"We've got to get home and start reading," said one of the teenage girls tearing out the door of the small-town Borders where I bought my copy of Breaking Dawn a few minutes after midnight on Aug. 2. Ardent fans of Stephenie Meyer's blockbuster series about perpetually swooning Bella Swan, her vampire sweetheart, and the various werewolves and bloodsucking freaks who populate her world aren't waiting for a cool critical appraisal of this final installment to decide whether it's worth their time. You succumb to Meyer's novels as you do to a powerful, slightly ridiculous dream. Or you don't.
Here's a third possibility: You whip through Twilight, New Moon, and Eclipse, then abruptly lose all patience with the franchise midway through Breaking Dawn, when Meyer takes her supernatural love story several bizarre steps too far.
Dawn begins days before 18-year-old Bella's wedding to Edward Cullen, who she has worshipped since she first arrived in the drizzly town of Forks, Wash., three volumes and 1,700 pages ago. Back when she was the new kid in town, insecure and crushing madly on the cutest boy in school, who just happened to be a vampire. (He's part of a polite coven who drink animal blood.) Now, after countless misunderstandings and estrangements, after outsmarting evil fiends and consorting with cuddly werewolves, Bella finally has what she has always wanted: Edward. "He had the most beautiful soul, more beautiful than his brilliant mind or his incomparable face or his glorious body," Bella coos. Yes, you need to plow through acres of this kind of goo in all Meyer's novels, but they move so quickly you hardly notice.
The couple has made a pact. Edward will transform Bella into a vampire - a fate she has pleaded for - but only after they enjoy a "real" honeymoon, complete with vampire-on-human sex. So, off to a tropical island the newlyweds jet to at last consummate their long-simmering love. Like many of his kind, Edward gets a little wild in the sack; he shreds pillows and destroys the headboard of a bed during their coupling, and bruises Bella all over her body. Happily for her, though somewhat upsettingly for the reader, she is so transported by erotic rapture that she fails to notice: "I only remembered wanting him to hold me tighter, and being pleased when he did ...." If this sounds steamy, rest assured (or don't get your hopes up): Meyer writes about even furniture-wrecking sex with the decorum of a Victorian schoolmistress.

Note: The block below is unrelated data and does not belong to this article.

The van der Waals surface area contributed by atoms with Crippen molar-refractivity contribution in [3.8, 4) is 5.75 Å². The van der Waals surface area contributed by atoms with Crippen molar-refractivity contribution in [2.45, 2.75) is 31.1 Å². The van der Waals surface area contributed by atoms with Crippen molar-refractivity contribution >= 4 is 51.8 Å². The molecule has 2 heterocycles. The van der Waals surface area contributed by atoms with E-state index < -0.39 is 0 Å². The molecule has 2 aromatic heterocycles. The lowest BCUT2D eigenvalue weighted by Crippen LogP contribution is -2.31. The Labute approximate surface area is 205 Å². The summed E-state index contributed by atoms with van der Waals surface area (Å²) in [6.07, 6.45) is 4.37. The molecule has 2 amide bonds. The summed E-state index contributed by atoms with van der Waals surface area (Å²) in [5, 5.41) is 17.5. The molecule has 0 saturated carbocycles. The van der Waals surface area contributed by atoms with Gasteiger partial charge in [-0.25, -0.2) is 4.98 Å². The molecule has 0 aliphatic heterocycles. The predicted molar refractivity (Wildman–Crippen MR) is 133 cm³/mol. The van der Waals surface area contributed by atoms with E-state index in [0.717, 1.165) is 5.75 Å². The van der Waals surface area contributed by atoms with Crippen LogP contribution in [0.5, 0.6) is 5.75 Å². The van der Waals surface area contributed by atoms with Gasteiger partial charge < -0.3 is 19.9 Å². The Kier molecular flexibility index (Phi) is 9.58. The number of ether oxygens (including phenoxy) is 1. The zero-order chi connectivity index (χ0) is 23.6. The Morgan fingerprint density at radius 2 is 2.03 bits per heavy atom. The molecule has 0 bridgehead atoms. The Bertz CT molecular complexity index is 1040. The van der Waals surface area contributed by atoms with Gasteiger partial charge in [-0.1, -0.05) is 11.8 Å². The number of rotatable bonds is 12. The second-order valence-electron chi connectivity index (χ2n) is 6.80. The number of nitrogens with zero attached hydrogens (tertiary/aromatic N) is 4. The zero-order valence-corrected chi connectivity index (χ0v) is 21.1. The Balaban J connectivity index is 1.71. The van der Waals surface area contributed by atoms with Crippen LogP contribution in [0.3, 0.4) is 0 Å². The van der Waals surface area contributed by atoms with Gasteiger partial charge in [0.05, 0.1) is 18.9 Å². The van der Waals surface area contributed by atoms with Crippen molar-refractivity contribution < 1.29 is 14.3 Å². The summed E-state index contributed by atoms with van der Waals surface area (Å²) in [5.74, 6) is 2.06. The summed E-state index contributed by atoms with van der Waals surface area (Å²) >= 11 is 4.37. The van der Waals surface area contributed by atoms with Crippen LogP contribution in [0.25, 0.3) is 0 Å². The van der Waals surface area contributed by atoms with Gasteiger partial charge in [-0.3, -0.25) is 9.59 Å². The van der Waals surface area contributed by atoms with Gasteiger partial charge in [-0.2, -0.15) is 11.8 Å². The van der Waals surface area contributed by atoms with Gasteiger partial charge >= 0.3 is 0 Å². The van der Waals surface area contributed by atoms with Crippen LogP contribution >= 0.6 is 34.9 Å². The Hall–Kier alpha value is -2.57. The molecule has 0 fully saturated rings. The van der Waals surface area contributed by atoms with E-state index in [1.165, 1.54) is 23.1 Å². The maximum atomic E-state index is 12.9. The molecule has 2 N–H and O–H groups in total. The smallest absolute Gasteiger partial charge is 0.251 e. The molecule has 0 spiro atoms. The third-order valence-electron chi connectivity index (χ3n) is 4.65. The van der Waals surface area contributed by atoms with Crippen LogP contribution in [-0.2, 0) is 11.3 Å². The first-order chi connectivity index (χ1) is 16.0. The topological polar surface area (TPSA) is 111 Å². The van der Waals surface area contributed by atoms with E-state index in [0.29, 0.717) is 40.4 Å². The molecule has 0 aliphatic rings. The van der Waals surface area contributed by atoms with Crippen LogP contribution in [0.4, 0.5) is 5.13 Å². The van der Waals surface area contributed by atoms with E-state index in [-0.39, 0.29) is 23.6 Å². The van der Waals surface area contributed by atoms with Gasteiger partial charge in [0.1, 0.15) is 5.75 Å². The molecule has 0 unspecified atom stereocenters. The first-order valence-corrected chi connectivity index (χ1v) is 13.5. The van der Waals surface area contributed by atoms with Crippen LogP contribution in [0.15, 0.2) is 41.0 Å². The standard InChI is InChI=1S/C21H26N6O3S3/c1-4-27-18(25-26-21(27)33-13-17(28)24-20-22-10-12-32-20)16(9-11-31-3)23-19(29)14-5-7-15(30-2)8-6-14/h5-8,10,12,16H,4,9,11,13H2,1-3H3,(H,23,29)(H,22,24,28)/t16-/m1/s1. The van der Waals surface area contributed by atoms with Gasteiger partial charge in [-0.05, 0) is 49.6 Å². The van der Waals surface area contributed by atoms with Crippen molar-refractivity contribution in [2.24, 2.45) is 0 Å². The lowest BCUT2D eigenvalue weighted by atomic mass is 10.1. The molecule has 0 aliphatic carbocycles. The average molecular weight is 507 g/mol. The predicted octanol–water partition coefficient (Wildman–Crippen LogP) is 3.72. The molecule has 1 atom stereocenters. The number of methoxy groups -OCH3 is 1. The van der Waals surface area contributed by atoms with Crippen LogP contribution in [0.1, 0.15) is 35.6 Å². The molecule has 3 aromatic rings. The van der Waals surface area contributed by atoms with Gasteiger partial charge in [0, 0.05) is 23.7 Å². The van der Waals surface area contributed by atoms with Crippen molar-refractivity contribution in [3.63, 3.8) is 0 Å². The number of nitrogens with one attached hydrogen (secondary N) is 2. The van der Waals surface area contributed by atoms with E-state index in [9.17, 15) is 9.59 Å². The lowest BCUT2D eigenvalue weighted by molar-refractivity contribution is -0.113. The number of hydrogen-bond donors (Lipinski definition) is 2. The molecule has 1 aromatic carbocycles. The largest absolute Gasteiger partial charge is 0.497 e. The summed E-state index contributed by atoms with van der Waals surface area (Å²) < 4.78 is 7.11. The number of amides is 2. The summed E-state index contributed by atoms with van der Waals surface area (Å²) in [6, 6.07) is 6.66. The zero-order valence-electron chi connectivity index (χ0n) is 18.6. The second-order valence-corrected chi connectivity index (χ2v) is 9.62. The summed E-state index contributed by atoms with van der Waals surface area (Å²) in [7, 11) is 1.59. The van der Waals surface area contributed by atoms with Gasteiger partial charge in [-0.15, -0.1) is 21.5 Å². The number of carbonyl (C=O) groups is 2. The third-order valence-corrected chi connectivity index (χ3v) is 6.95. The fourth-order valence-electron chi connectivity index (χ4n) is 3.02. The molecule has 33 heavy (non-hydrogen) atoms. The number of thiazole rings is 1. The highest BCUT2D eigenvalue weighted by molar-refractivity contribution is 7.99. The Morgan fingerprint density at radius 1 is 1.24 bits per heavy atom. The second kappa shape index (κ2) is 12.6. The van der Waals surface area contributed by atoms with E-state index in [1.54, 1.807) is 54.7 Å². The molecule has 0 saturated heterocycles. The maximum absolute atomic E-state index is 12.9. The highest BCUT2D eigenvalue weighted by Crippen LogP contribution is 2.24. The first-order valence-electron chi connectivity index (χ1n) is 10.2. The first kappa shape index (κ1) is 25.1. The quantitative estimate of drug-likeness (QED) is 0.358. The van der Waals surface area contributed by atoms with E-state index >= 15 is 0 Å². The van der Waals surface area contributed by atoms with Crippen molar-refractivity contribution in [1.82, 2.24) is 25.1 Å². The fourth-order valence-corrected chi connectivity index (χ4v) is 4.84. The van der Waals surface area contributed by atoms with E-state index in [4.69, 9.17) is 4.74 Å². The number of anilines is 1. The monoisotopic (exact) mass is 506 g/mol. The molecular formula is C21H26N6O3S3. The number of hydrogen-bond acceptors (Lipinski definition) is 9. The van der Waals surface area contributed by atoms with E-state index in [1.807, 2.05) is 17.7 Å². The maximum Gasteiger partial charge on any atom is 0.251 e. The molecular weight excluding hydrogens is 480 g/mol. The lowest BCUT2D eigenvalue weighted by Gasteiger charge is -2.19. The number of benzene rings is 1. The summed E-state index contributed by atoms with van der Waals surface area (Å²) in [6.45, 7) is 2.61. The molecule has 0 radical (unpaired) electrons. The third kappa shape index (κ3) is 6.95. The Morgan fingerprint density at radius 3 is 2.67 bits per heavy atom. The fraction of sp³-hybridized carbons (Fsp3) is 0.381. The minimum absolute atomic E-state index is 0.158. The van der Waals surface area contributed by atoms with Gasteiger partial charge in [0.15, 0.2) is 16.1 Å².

She is less restrained, alas, in her macabre description of the pregnancy that immediately follows. Any reasonably astute reader will guess that Edward has knocked Bella up - inexplicable nausea, gnawing hunger - long before she figures it out herself. And it's when Bella, suffering from morning sickness and gestating a vampire, starts vomiting "a fountain" of blood, that Meyer jumps the shark.
The series has always been grounded in Bella's human voice, which is imbued with adolescent fragility and unwavering passion for Edward, which, however goopily described, has a kind of winsome purity rare in young-adult fiction. You may wish she had loftier goals and a mind of her own, but these are fairytales, and as a steadfast lover in the Disney princess mold, Bella has a certain saccharine appeal. As the masochistic teenage mother-to-be of a monster - a fetus that breaks her mother's ribs when it kicks - she is not only hard to identify with but positively horrifying, especially while guzzling human blood to nourish the infant. (She adamantly refuses an abortion, which even Edward begs her to consider.) By the time the feverish birth scene rolls around, you'll think Rosemary's Baby might make a suitable companion video to What to Expect When You're Expecting.
And this is just the beginning.
During the loonier stretches of the novel, Meyer wisely turns the narration over to Bella's old friend Jacob, a warmhearted werewolf who has always been sweet on her. He becomes our tenuous anchor to sanity, as outrageous new plot twists sprout like kudzu. "I felt like - like I don't know what. Like this wasn't real. Like I was in some Goth version of a bad sitcom," Jacob confides before he too is swept up in the narrative mayhem. So do we, Jacob. So do we. D